Stem cell biologist Hiromitsu Nakauchi has been waiting for this moment for more than a decade.
After years of planning, the persistent researcher has at last received approval from a government willing to pursue one of the most controversial scientific studies there is: human-animal embryo experiments.
While many countries around the world have restricted, defunded or outright banned these ethically-fraught practices, Japan has now officially lifted the lid on this proverbial Pandora's box. Earlier this year, the country made it legal to not only transplant hybrid embryos into surrogate animals, but also to bring them to term.
As a lead stem cell researcher at the University of Tokyo and Stanford University, Nakauchi has gone from country to country, chasing his dream of one day growing customised human organs in animals like sheep or pigs.
With more than 116,000 patients on the transplant waiting list in the United States alone, Nakauchi hopes his idea can transform lives.
That ultimate goal is still a long way off, but the next step in his research has at last been given the green light by ministry officials in Japan. As the first researcher to receive government approval since the 2014 ban, Nakauchi plans on taking things slowly so that public understanding and trust can catch up.
"We don't expect to create human organs immediately, but this allows us to advance our research based upon the know-how we have gained up to this point," Nakauchi told The Asahi Shimbun.
The experiments will start by injecting human induced pluripotent stem cells into rat and mice embryos, all of which have been genetically manipulated so that they cannot make pancreases.
The goal is for the rodent embryo to use the human cells to build itself a pancreas, and for two years, the team plans on watching these rodents develop and grow, carefully monitoring their organs and brains in the process. Only then will the researchers ask for approval to do the same with pigs.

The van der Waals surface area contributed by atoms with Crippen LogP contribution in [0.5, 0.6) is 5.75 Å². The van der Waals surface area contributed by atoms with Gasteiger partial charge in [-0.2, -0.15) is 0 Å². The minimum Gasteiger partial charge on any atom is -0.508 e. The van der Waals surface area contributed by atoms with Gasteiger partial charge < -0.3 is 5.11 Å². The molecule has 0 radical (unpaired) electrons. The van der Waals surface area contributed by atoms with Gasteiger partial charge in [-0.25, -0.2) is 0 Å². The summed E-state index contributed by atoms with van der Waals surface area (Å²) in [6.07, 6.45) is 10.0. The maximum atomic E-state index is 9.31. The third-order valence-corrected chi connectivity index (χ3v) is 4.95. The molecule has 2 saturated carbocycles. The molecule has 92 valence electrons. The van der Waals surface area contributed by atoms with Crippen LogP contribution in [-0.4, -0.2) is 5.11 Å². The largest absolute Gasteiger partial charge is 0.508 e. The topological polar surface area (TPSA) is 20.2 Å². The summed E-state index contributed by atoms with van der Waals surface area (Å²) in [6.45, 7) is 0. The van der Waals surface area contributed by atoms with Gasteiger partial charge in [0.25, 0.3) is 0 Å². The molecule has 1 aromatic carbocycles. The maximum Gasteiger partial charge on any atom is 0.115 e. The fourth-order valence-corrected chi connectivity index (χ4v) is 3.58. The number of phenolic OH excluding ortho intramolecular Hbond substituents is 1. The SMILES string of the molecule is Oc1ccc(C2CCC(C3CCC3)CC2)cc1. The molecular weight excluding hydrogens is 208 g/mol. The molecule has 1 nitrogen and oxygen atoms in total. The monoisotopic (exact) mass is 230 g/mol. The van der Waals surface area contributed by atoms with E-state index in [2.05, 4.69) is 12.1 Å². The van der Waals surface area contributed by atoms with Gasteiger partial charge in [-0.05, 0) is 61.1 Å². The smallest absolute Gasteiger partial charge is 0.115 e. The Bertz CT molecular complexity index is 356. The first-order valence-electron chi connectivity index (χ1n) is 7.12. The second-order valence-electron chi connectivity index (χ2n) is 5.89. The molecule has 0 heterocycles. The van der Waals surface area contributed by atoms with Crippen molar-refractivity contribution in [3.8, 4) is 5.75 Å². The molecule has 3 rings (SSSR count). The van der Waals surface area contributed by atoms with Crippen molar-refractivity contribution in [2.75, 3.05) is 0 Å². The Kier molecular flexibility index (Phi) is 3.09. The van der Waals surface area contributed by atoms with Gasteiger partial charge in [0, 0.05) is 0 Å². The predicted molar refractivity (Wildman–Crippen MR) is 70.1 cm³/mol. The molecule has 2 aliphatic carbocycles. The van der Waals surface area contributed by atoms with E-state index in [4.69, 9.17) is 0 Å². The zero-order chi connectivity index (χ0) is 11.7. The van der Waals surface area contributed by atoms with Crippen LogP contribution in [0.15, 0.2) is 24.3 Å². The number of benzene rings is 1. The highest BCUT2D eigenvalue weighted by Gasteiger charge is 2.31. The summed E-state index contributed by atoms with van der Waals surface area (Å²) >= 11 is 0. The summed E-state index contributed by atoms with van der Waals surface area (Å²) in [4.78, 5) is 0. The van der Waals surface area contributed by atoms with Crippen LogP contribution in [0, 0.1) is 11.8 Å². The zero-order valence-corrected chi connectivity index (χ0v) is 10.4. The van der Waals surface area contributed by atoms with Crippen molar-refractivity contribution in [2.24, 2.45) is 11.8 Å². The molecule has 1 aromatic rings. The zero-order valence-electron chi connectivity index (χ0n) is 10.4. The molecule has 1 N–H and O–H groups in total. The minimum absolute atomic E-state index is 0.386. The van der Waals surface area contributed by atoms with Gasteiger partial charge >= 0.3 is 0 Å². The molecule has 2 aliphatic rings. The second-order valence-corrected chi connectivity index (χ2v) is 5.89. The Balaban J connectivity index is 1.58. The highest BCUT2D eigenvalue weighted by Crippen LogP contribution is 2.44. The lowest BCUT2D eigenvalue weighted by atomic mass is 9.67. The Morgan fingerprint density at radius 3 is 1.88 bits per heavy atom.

While Nakauchi and his team are trying to target this treatment to just the pancreas, if they detect more than 30 percent of the rodent brains are human, they will suspend the experiment. These are part of the government's conditions to prevent a "humanised" animal from ever coming into existence.
Nakauchi, however, doesn't think this is going to happen. Last year, he and his colleagues at Stanford successfully made the first human-sheep embryo, and although it was destroyed after just 28 days, the hybrid contained no organs and very few human cells - only about one in 10,000 or less.
"We are trying to ensure that the human cells contribute only to the generation of certain organs," Nakauchi explained the winter edition of Stanford Medicine's Out There.
"With our new, targeted organ generation, we don't need to worry about human cells integrating where we don't want them, so there should be many fewer ethical concerns."